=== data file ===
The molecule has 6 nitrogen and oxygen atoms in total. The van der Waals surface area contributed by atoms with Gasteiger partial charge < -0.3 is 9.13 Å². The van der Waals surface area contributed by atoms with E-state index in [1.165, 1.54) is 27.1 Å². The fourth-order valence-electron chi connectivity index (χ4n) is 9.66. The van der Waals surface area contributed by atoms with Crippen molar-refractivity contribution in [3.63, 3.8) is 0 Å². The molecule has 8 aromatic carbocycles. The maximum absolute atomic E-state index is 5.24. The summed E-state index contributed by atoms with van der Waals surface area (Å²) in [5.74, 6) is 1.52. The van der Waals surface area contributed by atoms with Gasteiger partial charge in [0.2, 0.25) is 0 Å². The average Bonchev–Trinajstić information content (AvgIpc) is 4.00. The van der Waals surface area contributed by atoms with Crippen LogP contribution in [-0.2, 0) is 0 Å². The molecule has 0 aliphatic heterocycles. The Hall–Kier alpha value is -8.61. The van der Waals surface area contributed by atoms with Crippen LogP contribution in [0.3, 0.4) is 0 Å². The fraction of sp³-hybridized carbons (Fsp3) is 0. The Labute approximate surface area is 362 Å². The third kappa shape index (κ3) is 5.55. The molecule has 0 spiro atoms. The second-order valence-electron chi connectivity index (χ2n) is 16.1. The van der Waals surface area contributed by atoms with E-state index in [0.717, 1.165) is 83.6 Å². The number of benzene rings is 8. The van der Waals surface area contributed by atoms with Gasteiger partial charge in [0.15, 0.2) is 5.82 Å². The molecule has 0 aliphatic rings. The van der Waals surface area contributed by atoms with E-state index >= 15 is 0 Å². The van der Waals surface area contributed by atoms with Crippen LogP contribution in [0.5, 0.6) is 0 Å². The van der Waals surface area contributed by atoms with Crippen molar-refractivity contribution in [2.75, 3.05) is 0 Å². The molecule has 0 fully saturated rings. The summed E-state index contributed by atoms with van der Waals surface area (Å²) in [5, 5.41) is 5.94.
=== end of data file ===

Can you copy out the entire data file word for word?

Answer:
The molecule has 6 nitrogen and oxygen atoms in total. The van der Waals surface area contributed by atoms with Gasteiger partial charge < -0.3 is 9.13 Å². The van der Waals surface area contributed by atoms with E-state index in [1.165, 1.54) is 27.1 Å². The fourth-order valence-electron chi connectivity index (χ4n) is 9.66. The van der Waals surface area contributed by atoms with Crippen molar-refractivity contribution in [3.63, 3.8) is 0 Å². The molecule has 8 aromatic carbocycles. The maximum absolute atomic E-state index is 5.24. The summed E-state index contributed by atoms with van der Waals surface area (Å²) in [5.74, 6) is 1.52. The van der Waals surface area contributed by atoms with Gasteiger partial charge in [0.2, 0.25) is 0 Å². The average Bonchev–Trinajstić information content (AvgIpc) is 4.00. The van der Waals surface area contributed by atoms with Crippen LogP contribution in [-0.2, 0) is 0 Å². The molecule has 0 aliphatic heterocycles. The Hall–Kier alpha value is -8.61. The van der Waals surface area contributed by atoms with Crippen LogP contribution in [0.3, 0.4) is 0 Å². The fraction of sp³-hybridized carbons (Fsp3) is 0. The Labute approximate surface area is 362 Å². The third kappa shape index (κ3) is 5.55. The molecule has 0 spiro atoms. The second-order valence-electron chi connectivity index (χ2n) is 16.1. The van der Waals surface area contributed by atoms with E-state index in [0.717, 1.165) is 83.6 Å². The number of benzene rings is 8. The van der Waals surface area contributed by atoms with Gasteiger partial charge in [0.15, 0.2) is 5.82 Å². The molecule has 0 aliphatic rings. The van der Waals surface area contributed by atoms with E-state index >= 15 is 0 Å². The van der Waals surface area contributed by atoms with Crippen LogP contribution in [0.5, 0.6) is 0 Å². The van der Waals surface area contributed by atoms with Crippen molar-refractivity contribution in [2.75, 3.05) is 0 Å². The molecule has 0 fully saturated rings. The summed E-state index contributed by atoms with van der Waals surface area (Å²) in [5, 5.41) is 5.94.